Student Case Study Series: Acting Beyond One’s Competency Level during International Medical Electives

Setting: A small rural hospital in South America

Scenario: Two expatriate medical students―a third-year female and a second-year male student―are participating in an international elective in a small rural hospital in South America. Both students are eager to gain clinical experience and practice new skills during their elective. The third-year student notices early on in the rotation that her colleague is taking on clinical tasks that are beyond his level of competency. For example, she has witnessed the second-year student suture minor wounds, drain cysts and abscesses, and deliver a baby with minimal supervision. Although he first informs patients that he is a medical student, he avoids disclosing that he has little experience performing these procedures. Indeed, it appears to the third-year student that her colleague may be taking advantage of the fact that many local patients perceive him as being highly-skilled and trained given his status as a foreigner.

The third-year medical student views this behaviour with concern, and decides to ask her colleague about it. In response to her apprehension, the second-year student insists that while he would not be allowed to perform these procedures in his home country, his actions are in line with the standards of the local healthcare system. He notes that students and physicians are sometimes required to practice skills without sufficient training or supervision, given the high number of patients and comparatively few healthcare providers in this rural area. He also believes he is respecting local protocol regarding the obtainment of informed consent. Finally, he asserts that this is an important opportunity to improve his knowledge and skills in order to become a better future clinician. Having considered his response, the third-year medical student feels unsure whether she should pursue the issue further.

Analysis: Apply this case to the Humanitarian Healthcare Ethics Analysis Tool (HHEAT). The HHEAT  is intended to facilitate discussion and deliberation for those involved in ethically challenging situations and will assist humanitarian healthcare workers in implementing well-considered decisions.  The six steps are designed to help you or your team structure reflection and deliberation on the ethical dilemma presented in the case study. You may skip questions that appear less relevant to the issue or explore dimensions pertinent to the context but not listed in the tool.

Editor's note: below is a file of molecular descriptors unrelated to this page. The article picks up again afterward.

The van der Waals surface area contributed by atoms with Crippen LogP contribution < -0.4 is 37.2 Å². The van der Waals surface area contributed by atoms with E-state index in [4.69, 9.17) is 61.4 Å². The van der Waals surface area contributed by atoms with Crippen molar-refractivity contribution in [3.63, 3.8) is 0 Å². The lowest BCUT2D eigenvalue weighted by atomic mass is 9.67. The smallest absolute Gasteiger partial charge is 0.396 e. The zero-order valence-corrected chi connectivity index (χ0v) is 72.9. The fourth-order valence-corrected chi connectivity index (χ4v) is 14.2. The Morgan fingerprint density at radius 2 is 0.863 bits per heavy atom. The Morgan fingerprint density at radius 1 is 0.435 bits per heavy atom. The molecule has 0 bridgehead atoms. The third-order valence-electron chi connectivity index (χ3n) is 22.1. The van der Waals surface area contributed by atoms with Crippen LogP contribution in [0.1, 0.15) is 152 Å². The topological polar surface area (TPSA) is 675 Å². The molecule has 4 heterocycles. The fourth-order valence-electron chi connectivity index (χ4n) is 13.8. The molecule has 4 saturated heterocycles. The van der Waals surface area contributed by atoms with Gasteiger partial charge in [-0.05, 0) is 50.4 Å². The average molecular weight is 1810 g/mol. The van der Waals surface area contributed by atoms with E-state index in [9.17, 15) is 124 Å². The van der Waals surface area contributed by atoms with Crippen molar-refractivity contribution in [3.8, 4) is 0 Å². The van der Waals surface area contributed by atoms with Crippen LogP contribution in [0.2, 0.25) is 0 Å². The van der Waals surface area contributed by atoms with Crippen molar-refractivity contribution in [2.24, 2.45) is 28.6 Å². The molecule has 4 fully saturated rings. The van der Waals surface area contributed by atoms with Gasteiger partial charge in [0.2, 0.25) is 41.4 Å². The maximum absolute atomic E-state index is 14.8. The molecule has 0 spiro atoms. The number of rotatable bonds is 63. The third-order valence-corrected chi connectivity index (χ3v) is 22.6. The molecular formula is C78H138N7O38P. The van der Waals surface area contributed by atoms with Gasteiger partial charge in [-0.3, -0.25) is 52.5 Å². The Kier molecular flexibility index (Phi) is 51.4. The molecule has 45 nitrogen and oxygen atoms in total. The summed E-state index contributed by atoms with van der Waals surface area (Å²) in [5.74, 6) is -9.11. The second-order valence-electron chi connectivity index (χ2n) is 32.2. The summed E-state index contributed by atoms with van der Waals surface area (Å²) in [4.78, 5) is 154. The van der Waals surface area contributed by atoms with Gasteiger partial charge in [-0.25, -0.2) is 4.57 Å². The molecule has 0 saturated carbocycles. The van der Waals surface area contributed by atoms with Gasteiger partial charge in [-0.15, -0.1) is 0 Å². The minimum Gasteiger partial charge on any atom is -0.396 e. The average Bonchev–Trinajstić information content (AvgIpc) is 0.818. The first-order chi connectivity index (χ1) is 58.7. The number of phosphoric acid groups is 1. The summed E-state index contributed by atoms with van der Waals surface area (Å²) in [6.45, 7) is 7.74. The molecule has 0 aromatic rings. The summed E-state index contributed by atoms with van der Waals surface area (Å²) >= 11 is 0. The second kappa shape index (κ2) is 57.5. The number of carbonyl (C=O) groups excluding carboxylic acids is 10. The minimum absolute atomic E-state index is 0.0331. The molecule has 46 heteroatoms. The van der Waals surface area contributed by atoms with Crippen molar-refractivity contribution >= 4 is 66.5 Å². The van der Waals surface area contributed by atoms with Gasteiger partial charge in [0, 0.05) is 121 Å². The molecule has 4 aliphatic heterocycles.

Download PDF and Worksheet

Disclaimer: Case studies in the Student Case Study Series are based on the reflections of healthcare students on ethical challenges experienced in humanitarian health care contexts. While the stories presented in the cases draw on real events and the accounts of real persons, many stories are composites in which similar experiences are woven together. In all of the stories, details such as names, dates, locations, career and life stage, gender, and profession have been changed, obscured, or omitted. Any resemblance the stories may bear to actual persons, places, and events is co-incidental.

While the stories often aim to show what the protagonist is thinking or feeling, the Humanitarian Healthcare Ethics Research Group’s intent as the stories’ author is not to suggest that the values and assumptions held by a story’s protagonist are those of all or many students engaged in humanitarian healthcare learning experiences. Similarly, the values, opinions and actions of a protagonist or other actors in a story should not be understood to reflect those of, or be endorsed by, the Humanitarian Healthcare Ethics Research Group.

How to cite: Humanitarian Healthcare Ethics. 2014. Student Case Study Series: Acting Beyond One’s Competency Level during International Medical Electives.

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